OC Elections Board Struggles With Campus Early Voting

By Elizabeth Friend Posted January 22, 2014 at 2:32 am

CHAPEL HILL- Though the Orange County Board of Elections is struggling to find a site for on-campus early voting, members are adamant they’re not trying to limit student turnout.

Board Chair Kathy Knight says the three members are focused the logistics of the state’s new voting laws, not partisan politics.

“We are going out of our way to try to keep something close to campus,” says Knight. “We have other sites we could go to, but they’re too far off campus. We have put out to the university, to the students, that we are trying to come up with a place that is accessible to students and the public. So where that came up, that we don’t want it for the students, I don’t know.”

Ram’s Head Dining Hall was last year’s on-campus early-voting site, but Knight says it is not an option moving forward.

“We have problems with Ram’s Head,”says Knight. “We have to have so many hours and they all have to be open the same hours. You have ball games on Saturdays, which means we wouldn’t be able to be open because we wouldn’t have the parking. So there’s more than one problem with Ram’s Head.”

The Board is trying to comply with the provisions of House Bill 598 passed by the Republican-led General Assembly last summer.

Under the new law, the length of the early voting period is shortened from 17 to nine days, but sites are required to remain open the same total number of hours.  All sites in the county must have identical schedules and provide the option of curbside voting.

With Ram’s Head out of the running, the Board is looking at the North Carolina Hillel Center as a possible site. Past early-voting locations such as Morehead Planetarium and University Square are no longer available due to recent or ongoing renovations.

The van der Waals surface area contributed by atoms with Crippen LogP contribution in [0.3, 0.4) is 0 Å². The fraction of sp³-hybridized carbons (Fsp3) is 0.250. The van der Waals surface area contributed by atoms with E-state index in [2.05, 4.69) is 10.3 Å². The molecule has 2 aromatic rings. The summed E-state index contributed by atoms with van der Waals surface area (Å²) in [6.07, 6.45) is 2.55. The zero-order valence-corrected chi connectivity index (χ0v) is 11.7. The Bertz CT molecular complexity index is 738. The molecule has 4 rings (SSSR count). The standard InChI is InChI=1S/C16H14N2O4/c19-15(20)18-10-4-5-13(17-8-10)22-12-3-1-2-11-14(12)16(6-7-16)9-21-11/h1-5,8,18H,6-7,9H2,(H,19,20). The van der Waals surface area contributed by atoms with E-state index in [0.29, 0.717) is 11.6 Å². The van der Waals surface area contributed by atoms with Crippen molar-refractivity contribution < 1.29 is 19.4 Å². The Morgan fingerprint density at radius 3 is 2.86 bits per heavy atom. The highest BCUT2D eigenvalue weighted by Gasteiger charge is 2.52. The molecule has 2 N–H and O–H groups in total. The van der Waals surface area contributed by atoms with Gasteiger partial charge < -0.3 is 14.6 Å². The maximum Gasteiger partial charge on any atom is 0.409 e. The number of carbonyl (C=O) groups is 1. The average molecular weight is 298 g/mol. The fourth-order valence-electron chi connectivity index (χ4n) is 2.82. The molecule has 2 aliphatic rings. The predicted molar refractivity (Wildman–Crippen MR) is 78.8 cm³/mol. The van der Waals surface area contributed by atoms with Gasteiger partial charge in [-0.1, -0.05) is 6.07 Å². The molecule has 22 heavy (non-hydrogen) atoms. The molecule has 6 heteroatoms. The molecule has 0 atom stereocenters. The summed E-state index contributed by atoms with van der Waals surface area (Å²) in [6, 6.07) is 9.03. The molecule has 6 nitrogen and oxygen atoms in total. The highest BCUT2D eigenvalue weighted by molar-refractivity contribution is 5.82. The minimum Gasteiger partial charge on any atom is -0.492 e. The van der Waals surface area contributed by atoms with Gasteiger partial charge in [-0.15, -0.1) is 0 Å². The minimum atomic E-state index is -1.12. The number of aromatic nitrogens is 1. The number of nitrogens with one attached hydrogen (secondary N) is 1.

The Board’s struggle to find a spot for on-campus early voting has drawn scrutiny from those who say Republicans elsewhere are actively working to limit student turnout.

Matt Hughes is the Chair of the Orange County Democratic Party. He says he’s seen a statewide push to disenfranchise young voters.

“It’s undeniable that youth voters tend to vote Democratic and I think that’s at play,” says Hughes. “I think there are those- not our Board of Elections staff- who would like to see the youth vote curtailed and I think there is a coordinated effort across the state to do just that. It’s evident whether you’re talking about Watauga County, Forsyth County or down east in Elizabeth City.”

Last August the Watauga Board of Elections shortened early voting to just four days and removed a polling place on Appalachian State campus.

But Hughes says he’s not sure that’s the aim of Orange County board members.

“I don’t believe that our local Board of Elections is seeking to curtail the youth vote, but we do need to make sure that we’re offering good customer service to our voters in making elections more accessible,” says Hughes.

A recent change in the make-up of the Orange County elections board is fanning the flames of suspicion among some local Democrats, as the three-member board is now Republican-dominated for the first time in twenty years.

That’s because local boards of elections are appointed by the state Board of Elections, and those appointments are made by the Governor. Currently all 100 county elections boards are comprised of one Democrat and two Republicans.

Jaime Cox is the lone Democrat on the Orange County board. He also rejects the notion that local board members are trying to limit student access to the ballot.

“We have a strong history of bipartisan cooperation in the county and I see that continuing this year,” says Cox.

But he acknowledges that reaching out to student voters while accommodating the new rules is proving difficult.

“It is a bit like piecing a puzzle together, trying to find a site that is close in proximity, but that also allows us to provide curbside voting as well as parking for members of the community that are not affiliated with campus or who don’t get around by walking or bicycle or bus,” says Cox.

Both Knight and Cox say they need help from the public to identify potential new sites for early voting on or near UNC’s campus, and with a mid-March deadline to submit those sites to the state Board of Elections for approval, time is running out.

The Orange County Board of Elections will meet February 4 to narrow down its list of early voting sites for the May primary.

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